Spine-chilling ‘Pengabdi Setan’ Reboot More Nuanced, Less Religious

Thursday, 05 October 2017 - 11:03:01 WIB
By : Ayunda Nurvitasari | Category: Screen Rave - 2540 hits


[SPOILER ALERT]


At a time when religion is glorified to the point of vulgar and non-believers are cast in negative lights in popular culture products, film director Joko Anwar dares to take a different route in his latest horror flick, Pengabdi Setan (Satan’s Slave).
 
Unlike the original 80s blockbuster in which non-believers face horrible consequences, the much-anticipated spine-chilling film launched last week tackles the issue of religiosity in a more nuanced and less patronizing manner. In the old version, the main antagonist was a female devil posing as a new maid who preys on a wealthy family whose members are non-believers. Religion is the explicit resolution to the problem. Instead of rehashing the typical plot line, i.e. punishing the non-believers,  Joko provides the context and reasons to humanize the non-religious family.
 
The story departs from a financially struggling family of six who has just lost their mother and breadwinner, Mawarni Suwono. Soon after Mawarni’s death from a mysterious illness, the family begins to get haunted by a female ghost who appears in her physical form.
 
In her quest to find out why they are haunted, eldest child and the movie’s female lead Rini (Tara Basro) discovers that her mother used to be a member of a cult that worships the God of Fertility because she could not bear children. Soon after the mother joined the cult, she became pregnant and eventually gave birth to four kids after she had sex with the cult members.
 
This premise is incredibly sharp in addressing the problem of, first, womanhood and second, the dynamics of personal faith. A scientific research done by Arthur R. Greil, found that when it comes to infertility issue, women tend to feel the most responsible even when it is known that the husband has sexual dysfunction problem. This corresponds with the way society defines the essence of a woman as a “child factory.” A woman is not a woman enough if she’s incapable of reproducing.
 
In the Indonesian context, a man is typically justified to divorce his barren wife or – for some Muslims – take up a second wife. In other words, a woman’s infertility threatens her sense of womanhood as well as her very own existence. Unfortunately, the film doesn’t explore this narrative enough.
 
We only find out about this backstory from Budiman the shaman (played by Egy Fedly), who  briefly tells Mawarni’s side of story – of how her mother-in-law had not been particularly fond of her because she could not bear children. We  don’t really get to see the extent of Mawarni’s desperation that has led her to joining a fertility-god-worshipping cult. Still, the relevance of this backstory is commendable. We are, of course, not entirely alien to cases of women who are exploited for sex in shady cults, or to the way “faith” or hope is used by fake gurus to exploit people.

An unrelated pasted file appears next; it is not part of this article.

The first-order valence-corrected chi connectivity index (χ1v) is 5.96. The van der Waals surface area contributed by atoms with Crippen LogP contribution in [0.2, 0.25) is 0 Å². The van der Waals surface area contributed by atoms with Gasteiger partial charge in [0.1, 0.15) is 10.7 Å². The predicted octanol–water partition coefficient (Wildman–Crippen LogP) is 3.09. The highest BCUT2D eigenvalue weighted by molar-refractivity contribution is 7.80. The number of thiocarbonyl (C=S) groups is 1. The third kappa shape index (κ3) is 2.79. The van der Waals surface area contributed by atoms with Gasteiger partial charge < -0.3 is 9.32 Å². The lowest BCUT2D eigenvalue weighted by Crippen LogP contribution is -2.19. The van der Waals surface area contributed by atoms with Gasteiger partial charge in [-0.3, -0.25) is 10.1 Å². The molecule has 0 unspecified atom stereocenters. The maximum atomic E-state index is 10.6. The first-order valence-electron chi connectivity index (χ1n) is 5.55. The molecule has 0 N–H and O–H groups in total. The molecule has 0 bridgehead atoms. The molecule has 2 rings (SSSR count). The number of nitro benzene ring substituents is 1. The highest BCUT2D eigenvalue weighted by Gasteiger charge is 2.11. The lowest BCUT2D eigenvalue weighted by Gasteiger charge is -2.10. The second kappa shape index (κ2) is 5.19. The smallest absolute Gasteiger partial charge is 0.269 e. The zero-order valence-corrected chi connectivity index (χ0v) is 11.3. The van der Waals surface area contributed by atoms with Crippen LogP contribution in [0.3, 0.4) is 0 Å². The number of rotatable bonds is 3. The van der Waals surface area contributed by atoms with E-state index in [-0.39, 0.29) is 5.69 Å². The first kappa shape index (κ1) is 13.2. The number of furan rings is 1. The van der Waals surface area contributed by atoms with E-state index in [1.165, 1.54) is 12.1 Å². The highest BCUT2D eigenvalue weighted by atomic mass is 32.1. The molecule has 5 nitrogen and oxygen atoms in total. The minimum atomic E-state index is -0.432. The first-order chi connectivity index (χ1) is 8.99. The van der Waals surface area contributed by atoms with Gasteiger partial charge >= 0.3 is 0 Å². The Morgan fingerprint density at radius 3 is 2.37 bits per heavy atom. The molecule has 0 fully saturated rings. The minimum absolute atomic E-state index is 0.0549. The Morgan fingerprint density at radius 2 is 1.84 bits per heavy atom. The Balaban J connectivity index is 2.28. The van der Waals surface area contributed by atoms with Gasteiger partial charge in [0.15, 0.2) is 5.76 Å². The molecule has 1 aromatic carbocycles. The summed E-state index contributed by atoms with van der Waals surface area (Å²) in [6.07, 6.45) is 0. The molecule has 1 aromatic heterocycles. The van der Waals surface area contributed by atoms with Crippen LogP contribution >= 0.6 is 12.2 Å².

Though religion is a main plot driver in the movie, unlike its original version, Pengabdi Setan doesn’t turn to it as an automatic problem solver. Praying doesn’t ultimately stop the terror and an ustadz isn’t exactly an invincible ghostbuster who saves the day. This shift is significant as the former version strongly  emphasizes the role of a chanting prayers ustadz as devil burners.
 
The plot focus on family is another strength of the movie, particularly when depicting their economic struggle in some tender moments that left me teary eyed. Well, it was touching at least up until the plot-twist. I genuinely think the plot twist has ruined a very solid message that “family should always look out for each other.”  Random savior can be a weak resolution, and it doesn’t actually give a satisfying closure to the family we have invested in throughout the film. It almost seems like after the plot twist, the film simply unleashes a bunch of ghost appearances just for the thrill of it, sacrificing the substance and derailing the plot from its initial objective.
 
Despite the lack of narrative focus and the “cause-and-effect” consistency, however, Pengabdi Setan remains petrifying and addicting, for it refuses to conform to the typical Indonesian horror movie formula.
 
Title: Pengabdi Setan
Genre: Horror
Director: Joko Anwar
Release Date: September 28th, 2017
Duration: 107 minutes
Casts: Tara Basro, Ayu Laksmi, Bront Palarae, Egy Fedly

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Writer Profile
Ayunda Nurvitasari, Reporter/Social Media Manager
Ayunda is interested in the intersection of pop culture, media, and gender issues. She's currently pursuing a master's in Cultural Studies department, University of Indonesia. She's been into Lana Del Rey, speculative fiction, and BoJack Horseman series. Her own social media sites, however, are quite uneventful, but feel free to say hi: facebooktwitter.
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